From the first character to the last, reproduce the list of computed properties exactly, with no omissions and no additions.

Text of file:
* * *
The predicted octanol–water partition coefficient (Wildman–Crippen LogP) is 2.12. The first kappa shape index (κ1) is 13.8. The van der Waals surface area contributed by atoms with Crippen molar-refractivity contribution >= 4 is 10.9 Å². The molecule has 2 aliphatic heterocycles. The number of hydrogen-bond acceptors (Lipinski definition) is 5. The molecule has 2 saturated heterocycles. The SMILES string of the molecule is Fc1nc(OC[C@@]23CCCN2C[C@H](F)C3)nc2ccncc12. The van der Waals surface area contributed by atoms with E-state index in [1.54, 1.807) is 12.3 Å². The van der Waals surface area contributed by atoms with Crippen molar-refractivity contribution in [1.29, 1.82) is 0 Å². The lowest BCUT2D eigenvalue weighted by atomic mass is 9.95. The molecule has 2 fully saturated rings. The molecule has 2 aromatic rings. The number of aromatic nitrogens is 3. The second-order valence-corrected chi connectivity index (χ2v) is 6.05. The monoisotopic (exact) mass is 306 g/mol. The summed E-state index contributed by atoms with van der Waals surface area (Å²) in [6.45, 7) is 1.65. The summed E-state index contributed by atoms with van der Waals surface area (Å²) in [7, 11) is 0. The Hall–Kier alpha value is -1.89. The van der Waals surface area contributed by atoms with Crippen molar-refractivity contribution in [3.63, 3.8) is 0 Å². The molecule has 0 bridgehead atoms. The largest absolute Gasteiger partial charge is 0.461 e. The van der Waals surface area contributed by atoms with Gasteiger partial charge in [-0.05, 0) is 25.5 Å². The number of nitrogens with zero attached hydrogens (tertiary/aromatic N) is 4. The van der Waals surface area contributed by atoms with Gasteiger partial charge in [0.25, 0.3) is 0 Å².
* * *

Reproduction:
The predicted octanol–water partition coefficient (Wildman–Crippen LogP) is 2.12. The first kappa shape index (κ1) is 13.8. The van der Waals surface area contributed by atoms with Crippen molar-refractivity contribution >= 4 is 10.9 Å². The molecule has 2 aliphatic heterocycles. The number of hydrogen-bond acceptors (Lipinski definition) is 5. The molecule has 2 saturated heterocycles. The SMILES string of the molecule is Fc1nc(OC[C@@]23CCCN2C[C@H](F)C3)nc2ccncc12. The van der Waals surface area contributed by atoms with E-state index in [1.54, 1.807) is 12.3 Å². The van der Waals surface area contributed by atoms with Crippen molar-refractivity contribution in [1.29, 1.82) is 0 Å². The lowest BCUT2D eigenvalue weighted by atomic mass is 9.95. The molecule has 2 fully saturated rings. The molecule has 2 aromatic rings. The number of aromatic nitrogens is 3. The second-order valence-corrected chi connectivity index (χ2v) is 6.05. The monoisotopic (exact) mass is 306 g/mol. The summed E-state index contributed by atoms with van der Waals surface area (Å²) in [6.45, 7) is 1.65. The summed E-state index contributed by atoms with van der Waals surface area (Å²) in [7, 11) is 0. The Hall–Kier alpha value is -1.89. The van der Waals surface area contributed by atoms with Crippen molar-refractivity contribution in [3.63, 3.8) is 0 Å². The molecule has 0 bridgehead atoms. The largest absolute Gasteiger partial charge is 0.461 e. The van der Waals surface area contributed by atoms with Gasteiger partial charge in [-0.05, 0) is 25.5 Å². The number of nitrogens with zero attached hydrogens (tertiary/aromatic N) is 4. The van der Waals surface area contributed by atoms with Gasteiger partial charge in [0.25, 0.3) is 0 Å².